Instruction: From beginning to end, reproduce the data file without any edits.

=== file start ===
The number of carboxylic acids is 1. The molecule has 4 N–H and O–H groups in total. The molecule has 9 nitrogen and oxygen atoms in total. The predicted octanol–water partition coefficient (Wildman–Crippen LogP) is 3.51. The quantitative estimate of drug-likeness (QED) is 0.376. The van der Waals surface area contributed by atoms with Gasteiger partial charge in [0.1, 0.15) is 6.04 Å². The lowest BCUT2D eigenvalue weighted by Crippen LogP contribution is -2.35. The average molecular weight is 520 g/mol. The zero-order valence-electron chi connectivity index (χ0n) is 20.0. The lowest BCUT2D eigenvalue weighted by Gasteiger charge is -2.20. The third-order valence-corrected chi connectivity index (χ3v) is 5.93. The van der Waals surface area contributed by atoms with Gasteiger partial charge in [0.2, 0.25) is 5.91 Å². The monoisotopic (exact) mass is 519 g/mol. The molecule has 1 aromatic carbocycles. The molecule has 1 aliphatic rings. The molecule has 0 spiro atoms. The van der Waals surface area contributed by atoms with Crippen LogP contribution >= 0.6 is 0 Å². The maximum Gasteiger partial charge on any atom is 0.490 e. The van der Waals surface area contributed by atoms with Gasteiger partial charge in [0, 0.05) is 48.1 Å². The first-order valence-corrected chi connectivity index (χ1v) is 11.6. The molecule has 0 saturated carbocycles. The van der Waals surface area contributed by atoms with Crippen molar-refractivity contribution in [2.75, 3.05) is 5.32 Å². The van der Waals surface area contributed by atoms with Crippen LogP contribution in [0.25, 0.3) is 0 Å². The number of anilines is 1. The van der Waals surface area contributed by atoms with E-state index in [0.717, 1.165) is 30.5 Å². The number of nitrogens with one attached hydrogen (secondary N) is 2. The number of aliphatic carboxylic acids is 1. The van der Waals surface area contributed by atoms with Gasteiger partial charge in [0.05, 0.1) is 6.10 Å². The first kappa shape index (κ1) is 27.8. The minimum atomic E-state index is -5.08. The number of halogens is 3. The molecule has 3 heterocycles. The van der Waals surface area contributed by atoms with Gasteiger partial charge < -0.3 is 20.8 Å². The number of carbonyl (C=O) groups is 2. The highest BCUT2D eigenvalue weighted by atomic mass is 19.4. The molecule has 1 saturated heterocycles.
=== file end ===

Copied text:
The number of carboxylic acids is 1. The molecule has 4 N–H and O–H groups in total. The molecule has 9 nitrogen and oxygen atoms in total. The predicted octanol–water partition coefficient (Wildman–Crippen LogP) is 3.51. The quantitative estimate of drug-likeness (QED) is 0.376. The van der Waals surface area contributed by atoms with Gasteiger partial charge in [0.1, 0.15) is 6.04 Å². The lowest BCUT2D eigenvalue weighted by Crippen LogP contribution is -2.35. The average molecular weight is 520 g/mol. The zero-order valence-electron chi connectivity index (χ0n) is 20.0. The lowest BCUT2D eigenvalue weighted by Gasteiger charge is -2.20. The third-order valence-corrected chi connectivity index (χ3v) is 5.93. The van der Waals surface area contributed by atoms with Gasteiger partial charge in [0.2, 0.25) is 5.91 Å². The monoisotopic (exact) mass is 519 g/mol. The molecule has 1 aromatic carbocycles. The molecule has 1 aliphatic rings. The molecule has 0 spiro atoms. The van der Waals surface area contributed by atoms with Crippen LogP contribution >= 0.6 is 0 Å². The maximum Gasteiger partial charge on any atom is 0.490 e. The van der Waals surface area contributed by atoms with Gasteiger partial charge in [0, 0.05) is 48.1 Å². The first-order valence-corrected chi connectivity index (χ1v) is 11.6. The molecule has 0 saturated carbocycles. The van der Waals surface area contributed by atoms with Crippen molar-refractivity contribution in [2.75, 3.05) is 5.32 Å². The van der Waals surface area contributed by atoms with Crippen LogP contribution in [0.25, 0.3) is 0 Å². The number of anilines is 1. The van der Waals surface area contributed by atoms with E-state index in [0.717, 1.165) is 30.5 Å². The number of nitrogens with one attached hydrogen (secondary N) is 2. The number of aliphatic carboxylic acids is 1. The van der Waals surface area contributed by atoms with Gasteiger partial charge in [0.05, 0.1) is 6.10 Å². The first kappa shape index (κ1) is 27.8. The minimum atomic E-state index is -5.08. The number of halogens is 3. The molecule has 3 heterocycles. The van der Waals surface area contributed by atoms with Gasteiger partial charge < -0.3 is 20.8 Å². The number of carbonyl (C=O) groups is 2. The highest BCUT2D eigenvalue weighted by atomic mass is 19.4. The molecule has 1 saturated heterocycles.